The cold, hard reality of network competition has put the kibosh on exec producer Don Mischer’s inaugural Reality Awards.
ABC and Mischer called off the planned kudocast Wednesday, one month before the two-hour special was set to tape on the Sony lot (Daily Variety, Sept. 4.).
The reason: Competing networks refused to give Mischer permission to use clips from their shows, many of which are co-produced or owned outright by the webs.
“We need the cooperation of all the networks to show clips of shows that would be nominated,” Mischer said. “We were simply denied that use. The producers of shows were very much behind this, but for whatever reason, the networks weren’t.”
Mischer declined to get specific about which nets nixed the use of vid clips, saying only that he was disappointed by the reaction.
“We were surprised that the networks didn’t see the value in promoting their own shows, even if it was on ABC,” Mischer said. “I can’t speak for the networks, but it’s just a very competitive time in television. It could be the networks didn’t want to give ABC any competitive edge.”
Spec was set to tape Nov. 23, just before the end of the November sweeps. Mischer said no airdate had been set for the spec, though nominating ballots had already been mailed to a blue ribbon panel of voters. Viewers would have determined winners in a range of categories.
The collapse of the Reality Awards isn’t the first time network paranoia has killed a TV-centric production. NBC attempted to revive “Battle of the Network Stars” a few years ago, only to encounter resistance from other nets, which refused to allow their stars to compete. ABC also faced an unofficial boycott during the “Who Wants to Be a Millionaire” era, when some webheads banned their stars from appearing on celeb editions of the quizzer.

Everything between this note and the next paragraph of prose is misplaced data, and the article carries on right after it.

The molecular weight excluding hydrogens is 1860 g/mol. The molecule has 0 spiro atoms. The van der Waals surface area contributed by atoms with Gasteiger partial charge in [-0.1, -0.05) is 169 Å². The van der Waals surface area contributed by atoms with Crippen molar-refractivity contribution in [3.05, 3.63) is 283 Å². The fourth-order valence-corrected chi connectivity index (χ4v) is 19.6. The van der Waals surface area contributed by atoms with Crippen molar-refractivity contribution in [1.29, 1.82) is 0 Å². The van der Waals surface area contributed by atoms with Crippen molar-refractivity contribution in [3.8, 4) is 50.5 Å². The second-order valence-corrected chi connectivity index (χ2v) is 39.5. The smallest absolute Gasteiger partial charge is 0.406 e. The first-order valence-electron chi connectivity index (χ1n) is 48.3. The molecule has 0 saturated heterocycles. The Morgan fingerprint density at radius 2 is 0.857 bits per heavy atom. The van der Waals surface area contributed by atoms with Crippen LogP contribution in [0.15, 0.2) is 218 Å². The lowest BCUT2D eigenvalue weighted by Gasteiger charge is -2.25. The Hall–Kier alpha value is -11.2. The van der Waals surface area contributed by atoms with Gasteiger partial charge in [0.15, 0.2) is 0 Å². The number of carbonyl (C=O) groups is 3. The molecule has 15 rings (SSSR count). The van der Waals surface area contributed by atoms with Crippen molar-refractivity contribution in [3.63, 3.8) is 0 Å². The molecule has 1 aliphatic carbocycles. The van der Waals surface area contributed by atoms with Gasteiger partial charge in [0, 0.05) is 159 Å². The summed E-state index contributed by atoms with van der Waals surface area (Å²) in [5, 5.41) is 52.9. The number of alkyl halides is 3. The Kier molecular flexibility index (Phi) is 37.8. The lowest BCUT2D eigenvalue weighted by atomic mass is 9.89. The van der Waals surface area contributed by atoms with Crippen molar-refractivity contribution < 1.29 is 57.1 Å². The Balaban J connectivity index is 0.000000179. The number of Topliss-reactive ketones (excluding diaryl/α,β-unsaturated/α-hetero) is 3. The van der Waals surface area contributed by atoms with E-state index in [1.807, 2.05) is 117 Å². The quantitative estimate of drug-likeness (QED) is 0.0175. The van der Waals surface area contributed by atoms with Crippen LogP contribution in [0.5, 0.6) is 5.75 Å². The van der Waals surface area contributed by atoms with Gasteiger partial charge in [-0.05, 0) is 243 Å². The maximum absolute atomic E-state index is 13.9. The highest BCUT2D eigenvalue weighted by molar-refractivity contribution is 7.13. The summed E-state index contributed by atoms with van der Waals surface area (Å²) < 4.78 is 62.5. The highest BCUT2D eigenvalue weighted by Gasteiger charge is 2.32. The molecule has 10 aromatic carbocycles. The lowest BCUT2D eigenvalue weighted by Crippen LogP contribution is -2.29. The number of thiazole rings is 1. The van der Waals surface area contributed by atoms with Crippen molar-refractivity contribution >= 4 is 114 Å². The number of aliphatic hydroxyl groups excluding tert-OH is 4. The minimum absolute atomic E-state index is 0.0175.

Major events like the Emmys, which Mischer has frequently produced, have risen above network pettiness. However, when HBO made a play for the Emmys last year, some nets talked openly of denying clips of their shows if the feevee cabler won the rights to the franchise.
Network reps weren’t talking about the matter, though one reality topper said the decision to boycott the awards was more complicated than simple inter-network pettiness.
“I don’t think it was a legitimate awards show,” the exec said, pointing to some of the show’s more lighthearted categories. “I’m not sure what the value of the promotion is when you’re talking about the hottest hot tub scene. That’s not the kind of exposure we need.”
Mischer said he had no plans to shop the kudocast to a cable outlet, even though it’s possible nets might not be as hardline about their clips if the show were carried by a net such as E! He also held out hope nets might reconsider their stance, allowing the spec to be revived at a later date.